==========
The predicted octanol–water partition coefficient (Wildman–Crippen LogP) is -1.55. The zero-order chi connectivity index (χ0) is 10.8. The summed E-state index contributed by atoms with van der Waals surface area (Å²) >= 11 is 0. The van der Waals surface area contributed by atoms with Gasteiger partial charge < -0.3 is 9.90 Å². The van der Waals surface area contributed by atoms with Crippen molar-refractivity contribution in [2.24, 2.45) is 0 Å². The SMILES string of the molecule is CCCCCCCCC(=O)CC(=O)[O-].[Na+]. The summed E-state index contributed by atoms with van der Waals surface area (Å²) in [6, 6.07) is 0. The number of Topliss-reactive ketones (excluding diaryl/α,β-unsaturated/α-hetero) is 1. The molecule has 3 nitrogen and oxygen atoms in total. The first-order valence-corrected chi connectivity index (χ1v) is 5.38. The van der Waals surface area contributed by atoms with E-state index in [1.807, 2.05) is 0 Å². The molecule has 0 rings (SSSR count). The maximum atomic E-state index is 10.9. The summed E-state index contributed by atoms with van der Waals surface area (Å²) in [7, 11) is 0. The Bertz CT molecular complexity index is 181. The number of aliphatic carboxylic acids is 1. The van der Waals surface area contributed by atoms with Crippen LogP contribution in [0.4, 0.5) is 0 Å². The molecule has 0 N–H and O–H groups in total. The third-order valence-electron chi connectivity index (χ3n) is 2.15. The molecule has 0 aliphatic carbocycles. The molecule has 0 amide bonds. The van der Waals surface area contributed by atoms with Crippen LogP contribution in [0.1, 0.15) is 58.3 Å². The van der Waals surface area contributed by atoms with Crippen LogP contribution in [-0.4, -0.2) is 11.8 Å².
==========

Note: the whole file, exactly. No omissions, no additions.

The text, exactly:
The predicted octanol–water partition coefficient (Wildman–Crippen LogP) is -1.55. The zero-order chi connectivity index (χ0) is 10.8. The summed E-state index contributed by atoms with van der Waals surface area (Å²) >= 11 is 0. The van der Waals surface area contributed by atoms with Gasteiger partial charge < -0.3 is 9.90 Å². The van der Waals surface area contributed by atoms with Crippen molar-refractivity contribution in [2.24, 2.45) is 0 Å². The SMILES string of the molecule is CCCCCCCCC(=O)CC(=O)[O-].[Na+]. The summed E-state index contributed by atoms with van der Waals surface area (Å²) in [6, 6.07) is 0. The number of Topliss-reactive ketones (excluding diaryl/α,β-unsaturated/α-hetero) is 1. The molecule has 3 nitrogen and oxygen atoms in total. The first-order valence-corrected chi connectivity index (χ1v) is 5.38. The van der Waals surface area contributed by atoms with E-state index in [1.807, 2.05) is 0 Å². The molecule has 0 rings (SSSR count). The maximum atomic E-state index is 10.9. The summed E-state index contributed by atoms with van der Waals surface area (Å²) in [7, 11) is 0. The Bertz CT molecular complexity index is 181. The number of aliphatic carboxylic acids is 1. The van der Waals surface area contributed by atoms with Crippen LogP contribution in [0.4, 0.5) is 0 Å². The molecule has 0 N–H and O–H groups in total. The third-order valence-electron chi connectivity index (χ3n) is 2.15. The molecule has 0 aliphatic carbocycles. The molecule has 0 amide bonds. The van der Waals surface area contributed by atoms with Crippen LogP contribution in [0.1, 0.15) is 58.3 Å². The van der Waals surface area contributed by atoms with Crippen LogP contribution in [-0.4, -0.2) is 11.8 Å².